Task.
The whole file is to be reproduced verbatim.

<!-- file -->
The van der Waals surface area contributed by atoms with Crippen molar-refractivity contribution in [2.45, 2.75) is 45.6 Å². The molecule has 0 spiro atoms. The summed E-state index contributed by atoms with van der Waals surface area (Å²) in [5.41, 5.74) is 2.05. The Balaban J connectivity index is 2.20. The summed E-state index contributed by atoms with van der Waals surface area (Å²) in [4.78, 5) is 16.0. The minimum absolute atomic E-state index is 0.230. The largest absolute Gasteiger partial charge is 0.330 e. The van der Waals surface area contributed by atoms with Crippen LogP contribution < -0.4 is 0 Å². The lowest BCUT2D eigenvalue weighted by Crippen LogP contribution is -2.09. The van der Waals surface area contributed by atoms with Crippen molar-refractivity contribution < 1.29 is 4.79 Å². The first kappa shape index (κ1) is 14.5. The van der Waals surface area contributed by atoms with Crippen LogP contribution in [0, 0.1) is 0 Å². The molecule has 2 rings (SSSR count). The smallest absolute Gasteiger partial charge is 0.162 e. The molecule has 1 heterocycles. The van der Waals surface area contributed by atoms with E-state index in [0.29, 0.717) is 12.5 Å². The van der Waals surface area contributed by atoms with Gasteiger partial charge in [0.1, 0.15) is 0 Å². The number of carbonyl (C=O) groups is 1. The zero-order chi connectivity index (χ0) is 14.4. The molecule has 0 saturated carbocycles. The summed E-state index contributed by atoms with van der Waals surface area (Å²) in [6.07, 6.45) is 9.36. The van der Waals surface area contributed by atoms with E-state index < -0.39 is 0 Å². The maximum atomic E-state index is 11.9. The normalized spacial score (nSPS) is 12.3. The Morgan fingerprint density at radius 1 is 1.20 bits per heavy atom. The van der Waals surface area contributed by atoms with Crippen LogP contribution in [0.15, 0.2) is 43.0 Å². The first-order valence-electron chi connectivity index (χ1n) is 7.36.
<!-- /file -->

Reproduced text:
The van der Waals surface area contributed by atoms with Crippen molar-refractivity contribution in [2.45, 2.75) is 45.6 Å². The molecule has 0 spiro atoms. The summed E-state index contributed by atoms with van der Waals surface area (Å²) in [5.41, 5.74) is 2.05. The Balaban J connectivity index is 2.20. The summed E-state index contributed by atoms with van der Waals surface area (Å²) in [4.78, 5) is 16.0. The minimum absolute atomic E-state index is 0.230. The largest absolute Gasteiger partial charge is 0.330 e. The van der Waals surface area contributed by atoms with Crippen LogP contribution < -0.4 is 0 Å². The lowest BCUT2D eigenvalue weighted by Crippen LogP contribution is -2.09. The van der Waals surface area contributed by atoms with Crippen molar-refractivity contribution < 1.29 is 4.79 Å². The first kappa shape index (κ1) is 14.5. The van der Waals surface area contributed by atoms with Crippen LogP contribution in [0, 0.1) is 0 Å². The molecule has 2 rings (SSSR count). The smallest absolute Gasteiger partial charge is 0.162 e. The molecule has 1 heterocycles. The van der Waals surface area contributed by atoms with E-state index in [0.29, 0.717) is 12.5 Å². The van der Waals surface area contributed by atoms with Gasteiger partial charge in [0.1, 0.15) is 0 Å². The number of carbonyl (C=O) groups is 1. The zero-order chi connectivity index (χ0) is 14.4. The molecule has 0 saturated carbocycles. The summed E-state index contributed by atoms with van der Waals surface area (Å²) in [6.07, 6.45) is 9.36. The van der Waals surface area contributed by atoms with E-state index < -0.39 is 0 Å². The maximum atomic E-state index is 11.9. The normalized spacial score (nSPS) is 12.3. The Morgan fingerprint density at radius 1 is 1.20 bits per heavy atom. The van der Waals surface area contributed by atoms with Crippen LogP contribution in [0.15, 0.2) is 43.0 Å². The first-order valence-electron chi connectivity index (χ1n) is 7.36.